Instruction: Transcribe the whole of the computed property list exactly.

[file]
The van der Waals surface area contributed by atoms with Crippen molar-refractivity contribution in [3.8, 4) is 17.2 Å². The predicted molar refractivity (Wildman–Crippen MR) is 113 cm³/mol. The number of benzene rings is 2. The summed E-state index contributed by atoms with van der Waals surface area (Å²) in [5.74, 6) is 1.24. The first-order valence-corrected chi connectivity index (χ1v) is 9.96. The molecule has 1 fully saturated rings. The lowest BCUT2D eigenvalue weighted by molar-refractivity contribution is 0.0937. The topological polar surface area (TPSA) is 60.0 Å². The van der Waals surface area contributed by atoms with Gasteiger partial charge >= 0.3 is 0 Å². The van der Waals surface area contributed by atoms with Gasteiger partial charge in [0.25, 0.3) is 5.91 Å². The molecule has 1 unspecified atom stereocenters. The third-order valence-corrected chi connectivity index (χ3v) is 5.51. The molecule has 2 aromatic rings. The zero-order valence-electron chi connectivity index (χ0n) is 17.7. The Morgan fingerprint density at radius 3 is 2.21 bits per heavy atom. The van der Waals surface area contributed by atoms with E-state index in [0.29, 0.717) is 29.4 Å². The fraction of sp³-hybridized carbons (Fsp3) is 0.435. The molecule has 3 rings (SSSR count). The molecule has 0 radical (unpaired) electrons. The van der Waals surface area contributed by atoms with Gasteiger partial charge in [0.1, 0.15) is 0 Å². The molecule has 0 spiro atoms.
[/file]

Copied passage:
The van der Waals surface area contributed by atoms with Crippen molar-refractivity contribution in [3.8, 4) is 17.2 Å². The predicted molar refractivity (Wildman–Crippen MR) is 113 cm³/mol. The number of benzene rings is 2. The summed E-state index contributed by atoms with van der Waals surface area (Å²) in [5.74, 6) is 1.24. The first-order valence-corrected chi connectivity index (χ1v) is 9.96. The molecule has 1 fully saturated rings. The lowest BCUT2D eigenvalue weighted by molar-refractivity contribution is 0.0937. The topological polar surface area (TPSA) is 60.0 Å². The van der Waals surface area contributed by atoms with Gasteiger partial charge >= 0.3 is 0 Å². The van der Waals surface area contributed by atoms with Gasteiger partial charge in [0.25, 0.3) is 5.91 Å². The molecule has 1 unspecified atom stereocenters. The third-order valence-corrected chi connectivity index (χ3v) is 5.51. The molecule has 2 aromatic rings. The zero-order valence-electron chi connectivity index (χ0n) is 17.7. The Morgan fingerprint density at radius 3 is 2.21 bits per heavy atom. The van der Waals surface area contributed by atoms with E-state index in [0.29, 0.717) is 29.4 Å². The fraction of sp³-hybridized carbons (Fsp3) is 0.435. The molecule has 3 rings (SSSR count). The molecule has 0 radical (unpaired) electrons. The van der Waals surface area contributed by atoms with Gasteiger partial charge in [0.1, 0.15) is 0 Å². The molecule has 0 spiro atoms.